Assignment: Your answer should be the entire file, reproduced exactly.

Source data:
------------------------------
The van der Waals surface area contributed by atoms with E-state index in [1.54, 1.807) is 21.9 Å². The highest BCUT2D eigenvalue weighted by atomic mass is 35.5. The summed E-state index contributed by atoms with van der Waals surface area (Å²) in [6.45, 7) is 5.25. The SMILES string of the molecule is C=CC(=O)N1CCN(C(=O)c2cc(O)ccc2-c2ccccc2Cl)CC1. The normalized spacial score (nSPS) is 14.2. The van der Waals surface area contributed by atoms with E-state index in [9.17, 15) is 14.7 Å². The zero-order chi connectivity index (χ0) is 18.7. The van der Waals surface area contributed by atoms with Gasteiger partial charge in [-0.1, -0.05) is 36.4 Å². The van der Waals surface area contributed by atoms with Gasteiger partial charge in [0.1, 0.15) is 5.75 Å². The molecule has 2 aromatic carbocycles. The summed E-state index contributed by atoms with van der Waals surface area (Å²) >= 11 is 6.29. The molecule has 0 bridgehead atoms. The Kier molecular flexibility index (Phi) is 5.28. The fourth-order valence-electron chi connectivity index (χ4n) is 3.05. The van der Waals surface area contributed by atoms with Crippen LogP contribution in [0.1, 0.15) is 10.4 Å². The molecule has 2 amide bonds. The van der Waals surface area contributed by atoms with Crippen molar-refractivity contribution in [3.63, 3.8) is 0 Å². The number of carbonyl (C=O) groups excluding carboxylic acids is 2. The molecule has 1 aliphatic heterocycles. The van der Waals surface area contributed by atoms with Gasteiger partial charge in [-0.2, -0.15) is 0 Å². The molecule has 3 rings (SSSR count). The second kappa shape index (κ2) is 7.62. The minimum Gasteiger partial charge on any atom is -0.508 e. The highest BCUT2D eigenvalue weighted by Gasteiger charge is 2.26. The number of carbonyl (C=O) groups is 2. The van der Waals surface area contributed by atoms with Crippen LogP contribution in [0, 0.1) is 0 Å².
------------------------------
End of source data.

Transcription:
The van der Waals surface area contributed by atoms with E-state index in [1.54, 1.807) is 21.9 Å². The highest BCUT2D eigenvalue weighted by atomic mass is 35.5. The summed E-state index contributed by atoms with van der Waals surface area (Å²) in [6.45, 7) is 5.25. The SMILES string of the molecule is C=CC(=O)N1CCN(C(=O)c2cc(O)ccc2-c2ccccc2Cl)CC1. The normalized spacial score (nSPS) is 14.2. The van der Waals surface area contributed by atoms with E-state index in [9.17, 15) is 14.7 Å². The zero-order chi connectivity index (χ0) is 18.7. The van der Waals surface area contributed by atoms with Gasteiger partial charge in [-0.1, -0.05) is 36.4 Å². The van der Waals surface area contributed by atoms with Gasteiger partial charge in [0.1, 0.15) is 5.75 Å². The molecule has 2 aromatic carbocycles. The summed E-state index contributed by atoms with van der Waals surface area (Å²) >= 11 is 6.29. The molecule has 0 bridgehead atoms. The Kier molecular flexibility index (Phi) is 5.28. The fourth-order valence-electron chi connectivity index (χ4n) is 3.05. The van der Waals surface area contributed by atoms with Crippen LogP contribution in [0.1, 0.15) is 10.4 Å². The molecule has 2 amide bonds. The van der Waals surface area contributed by atoms with Crippen molar-refractivity contribution in [3.63, 3.8) is 0 Å². The number of carbonyl (C=O) groups excluding carboxylic acids is 2. The molecule has 1 aliphatic heterocycles. The van der Waals surface area contributed by atoms with Gasteiger partial charge in [-0.2, -0.15) is 0 Å². The molecule has 3 rings (SSSR count). The second kappa shape index (κ2) is 7.62. The minimum Gasteiger partial charge on any atom is -0.508 e. The highest BCUT2D eigenvalue weighted by Gasteiger charge is 2.26. The number of carbonyl (C=O) groups is 2. The van der Waals surface area contributed by atoms with Crippen LogP contribution in [0, 0.1) is 0 Å².